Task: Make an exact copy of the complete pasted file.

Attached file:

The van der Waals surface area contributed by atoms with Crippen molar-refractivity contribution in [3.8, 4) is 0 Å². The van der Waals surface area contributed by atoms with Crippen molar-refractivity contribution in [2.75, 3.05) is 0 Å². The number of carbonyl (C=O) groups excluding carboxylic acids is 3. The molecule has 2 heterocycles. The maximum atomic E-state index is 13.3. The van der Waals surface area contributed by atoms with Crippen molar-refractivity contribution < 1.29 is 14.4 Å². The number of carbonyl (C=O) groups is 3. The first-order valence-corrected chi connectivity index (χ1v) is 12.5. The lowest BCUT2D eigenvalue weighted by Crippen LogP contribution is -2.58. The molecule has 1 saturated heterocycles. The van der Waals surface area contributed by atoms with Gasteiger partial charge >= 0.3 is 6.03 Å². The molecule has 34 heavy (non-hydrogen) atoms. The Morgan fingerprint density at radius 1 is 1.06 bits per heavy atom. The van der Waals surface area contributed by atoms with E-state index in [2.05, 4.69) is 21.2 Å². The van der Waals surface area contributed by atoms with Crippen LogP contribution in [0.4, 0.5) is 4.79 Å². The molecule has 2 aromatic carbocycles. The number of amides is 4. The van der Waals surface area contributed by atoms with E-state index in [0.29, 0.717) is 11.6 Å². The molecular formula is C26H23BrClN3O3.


The van der Waals surface area contributed by atoms with Crippen molar-refractivity contribution in [3.8, 4) is 0 Å². The van der Waals surface area contributed by atoms with Crippen molar-refractivity contribution in [2.75, 3.05) is 0 Å². The number of carbonyl (C=O) groups excluding carboxylic acids is 3. The molecule has 2 heterocycles. The maximum atomic E-state index is 13.3. The van der Waals surface area contributed by atoms with Crippen molar-refractivity contribution < 1.29 is 14.4 Å². The number of carbonyl (C=O) groups is 3. The first-order valence-corrected chi connectivity index (χ1v) is 12.5. The lowest BCUT2D eigenvalue weighted by Crippen LogP contribution is -2.58. The molecule has 1 saturated heterocycles. The van der Waals surface area contributed by atoms with Gasteiger partial charge >= 0.3 is 6.03 Å². The molecule has 34 heavy (non-hydrogen) atoms. The Morgan fingerprint density at radius 1 is 1.06 bits per heavy atom. The van der Waals surface area contributed by atoms with E-state index in [2.05, 4.69) is 21.2 Å². The van der Waals surface area contributed by atoms with Crippen LogP contribution in [0.4, 0.5) is 4.79 Å². The molecule has 2 aromatic carbocycles. The number of amides is 4. The van der Waals surface area contributed by atoms with E-state index in [0.29, 0.717) is 11.6 Å². The molecular formula is C26H23BrClN3O3.